John Baron MP: MEC Report

February 4, 2010

In his review of MP’s second home allowances, Sir Thomas Legg questioned John Baron’s extension of his mortgage in June 2004 by £34,035. He suggested John should repay £8821.10 – this representing the added mortgage interest costs since then. John appealed against this decision to Sir Paul Kennedy but this was turned down.

John’s reasons for contesting these findings were as follows:-

  • There has been no financial benefit to John. The arrangement with the Parliamentary Fees Office was that he increased his original mortgage in order to personally fund many expenses and allowances to which he was entitled to claim without receipts. For example, in eight years as the MP John has never claimed the £250 unreceipted monthly petty cash allowance available to MPs to cover their incidental costs, despite his costs often exceeding this figure.
  • The expenses system lacked transparency and was often confusing. John therefore sought advice from the Parliamentary Fees Office as was recommended. The arrangement was agreed with the Fees Office at the time and was regularly confirmed since. John wanted to simplify his expenses and minimise expenses claimed without receipt. This arrangement achieved both objectives. In particular, a significantly higher proportion of expenses were receipted as the Fees Office had copies of annual mortgage interest statements.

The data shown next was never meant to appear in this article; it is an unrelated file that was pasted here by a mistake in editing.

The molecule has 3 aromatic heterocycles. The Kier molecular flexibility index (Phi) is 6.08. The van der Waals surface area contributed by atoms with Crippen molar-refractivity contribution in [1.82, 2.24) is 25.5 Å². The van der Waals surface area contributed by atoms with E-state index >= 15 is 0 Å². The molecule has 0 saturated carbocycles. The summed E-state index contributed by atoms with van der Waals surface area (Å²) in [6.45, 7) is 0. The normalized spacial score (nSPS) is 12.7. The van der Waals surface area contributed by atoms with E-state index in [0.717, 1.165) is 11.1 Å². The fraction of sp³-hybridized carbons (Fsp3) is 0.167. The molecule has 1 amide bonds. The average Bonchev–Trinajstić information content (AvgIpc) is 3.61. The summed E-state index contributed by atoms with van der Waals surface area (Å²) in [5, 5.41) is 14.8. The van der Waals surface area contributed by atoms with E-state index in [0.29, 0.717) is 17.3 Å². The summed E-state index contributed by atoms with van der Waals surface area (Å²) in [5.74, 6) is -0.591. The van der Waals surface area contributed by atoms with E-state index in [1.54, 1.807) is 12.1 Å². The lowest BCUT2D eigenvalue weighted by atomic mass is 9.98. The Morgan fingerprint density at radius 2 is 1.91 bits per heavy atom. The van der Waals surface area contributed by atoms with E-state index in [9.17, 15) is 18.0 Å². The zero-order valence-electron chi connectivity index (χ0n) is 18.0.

John showed he sought advice at the time as the rules were confusing, and that this arrangement was agreed with the Parliamentary Fees Office as a result of that advice and confirmed regularly since. Perhaps more importantly, he showed there was no financial benefit to him as he did not claim many expenses and allowances to which he was entitled. But these facts were not considered because the Fees Office and John did not pick up on new written guidance.

Increases in mortgages were allowable where the increased loan was obtained for the improvement of property. But because John didn’t use it to renovate or extend his house – which would have increased its value – it has not been allowed.

John appealed because guidance stated Members should seek advice and the arrangement came about as a result of that advice, because of the retrospective changes to the arrangement, and because John did not financially benefit. However, this is not a courtroom but a process covered by Parliamentary privilege, which means it cannot be challenged legally. John has therefore repaid the £8821.10.

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